It’s Full Speed Ahead for Lovin’ Spoonfuls after a Year of COVID
March 26, 2021 — While coronavirus vaccinations offer hope that the pandemic may be receding, food insecurity is likely to remain a critical issue for the foreseeable future, which means more work for Lovin’ Spoonfuls, a Boston-based nonprofit that recovers and distributes healthy, perishable food that otherwise would be discarded.
Founded in 2010, Lovin’ Spoonfuls last week delivered its 20 millionth pound of food, to the Everett Grace Food Pantry, which reflects a ramp up in operations. The organization now delivers about 350,000 pounds of food each month, up from 300,000 pounds a year ago.
“While hope is on the horizon from the pandemic, we know food insecurity will remain for years to come, and the need for access to fresh, healthy food remains,” said Lauren Palumbo, the organization’s chief operating officer.
What that means is Lovin’ Spoonfuls expects to add to staff across the board, building on the growth of the past year.
Last March, the nonprofit had 23 employees, including two part-timers. Now it has 26, including three part-time staff.
Palumbo said she projects her operational budget for fiscal 2021 will grow 19% over 2020’s level. Total spending, inclusive of the value of the food rescued and distributed, was $7.7 million in 2019.
To accommodate that growth, Lovin’ Spoonfuls added two full-time positions to its development team and bolstered marketing and operations with another full-time position – funded by special COVID-specific initiatives like the Boston Resiliency Fund, as well as increased individual, corporate, and community foundation support.
“That growth in support fueled our expansion and positioned us for continued growth in the year ahead,” Palumbo said. “This was so necessary, as our fundraising events, prior to COVID, were projected to generate more than 30% of our revenue, and overnight, those opportunities disappeared.”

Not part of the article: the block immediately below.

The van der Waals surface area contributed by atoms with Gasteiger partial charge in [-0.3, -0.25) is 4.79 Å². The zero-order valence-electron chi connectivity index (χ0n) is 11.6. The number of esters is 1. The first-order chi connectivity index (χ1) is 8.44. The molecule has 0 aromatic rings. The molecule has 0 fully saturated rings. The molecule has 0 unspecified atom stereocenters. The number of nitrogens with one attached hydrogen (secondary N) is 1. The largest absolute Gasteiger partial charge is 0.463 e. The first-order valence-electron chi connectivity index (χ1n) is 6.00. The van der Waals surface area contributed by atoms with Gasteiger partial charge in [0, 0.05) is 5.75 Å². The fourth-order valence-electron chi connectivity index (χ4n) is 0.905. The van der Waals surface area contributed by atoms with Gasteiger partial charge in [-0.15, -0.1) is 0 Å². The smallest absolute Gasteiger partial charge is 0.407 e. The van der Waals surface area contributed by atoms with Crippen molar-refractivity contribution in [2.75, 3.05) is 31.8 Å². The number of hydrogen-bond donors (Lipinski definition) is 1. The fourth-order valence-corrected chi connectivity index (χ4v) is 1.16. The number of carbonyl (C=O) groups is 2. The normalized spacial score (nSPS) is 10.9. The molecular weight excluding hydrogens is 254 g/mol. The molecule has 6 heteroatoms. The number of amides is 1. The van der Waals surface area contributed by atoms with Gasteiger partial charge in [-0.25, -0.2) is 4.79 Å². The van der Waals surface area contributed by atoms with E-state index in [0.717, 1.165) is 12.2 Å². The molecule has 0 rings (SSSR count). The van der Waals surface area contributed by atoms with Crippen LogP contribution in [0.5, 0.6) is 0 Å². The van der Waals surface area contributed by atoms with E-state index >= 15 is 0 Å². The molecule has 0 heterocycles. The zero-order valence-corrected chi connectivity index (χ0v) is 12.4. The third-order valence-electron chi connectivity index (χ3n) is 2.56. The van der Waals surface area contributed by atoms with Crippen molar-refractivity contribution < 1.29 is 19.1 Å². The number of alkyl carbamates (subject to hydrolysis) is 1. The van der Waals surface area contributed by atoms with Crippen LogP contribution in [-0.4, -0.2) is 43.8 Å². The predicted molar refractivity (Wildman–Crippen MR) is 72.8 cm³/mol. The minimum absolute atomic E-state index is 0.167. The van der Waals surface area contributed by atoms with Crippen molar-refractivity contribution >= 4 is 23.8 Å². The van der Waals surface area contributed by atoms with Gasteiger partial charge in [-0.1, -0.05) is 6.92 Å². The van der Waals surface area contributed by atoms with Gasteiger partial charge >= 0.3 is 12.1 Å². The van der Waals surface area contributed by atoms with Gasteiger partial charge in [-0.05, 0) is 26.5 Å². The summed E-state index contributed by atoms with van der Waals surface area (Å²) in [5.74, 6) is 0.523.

Operations have remained essentially the same for Lovin’ Spoonfuls since the pandemic erupted (with the addition of personal protective equipment and social distancing). Team members pick up food from vendor partners—grocery stores, wholesalers, and big box stores—and distribute it to more than 170 nonprofit partners across Massachusetts the same way it did before the pandemic.
The growth in food volume distributed was due largely to the addition of a new route, north of Boston, in communities hit hardest by COVID, including Chelsea, Everett, Lynn, and East Boston.
Lovin’ Spoonfuls never missed a beat over the last year, because, according to Palumbo, the organization was prepared to act on a number of fronts, including ensuring employees’ health and safety.
“We did what many did, in sending our office/administrative staff members to work from home, but we also put measures in place to protect our front line. We gave everyone at least one day to take and sort out what they needed for their own personal safety and that of their families as we all learned how our individual worlds were changing,” Palumbo said.
Lovin’ Spoonfuls, with the support of a family foundation, also introduced hazard pay for frontline workers, and began ordering food in bulk to send home with staff to limit their exposure at the grocery store.
Currently, Lovin’ Spoonfuls, at its expense, tests all employees weekly to forestall any community transmission of the virus, and to keep employees and their families safe. It also is incentivizing all staff to get vaccinated.
The last year also spurred Lovin’ Spoonfuls to expand its diversity, equity, and inclusion work, including holding workshops for the team and creating community advisory boards in the regions where it works.
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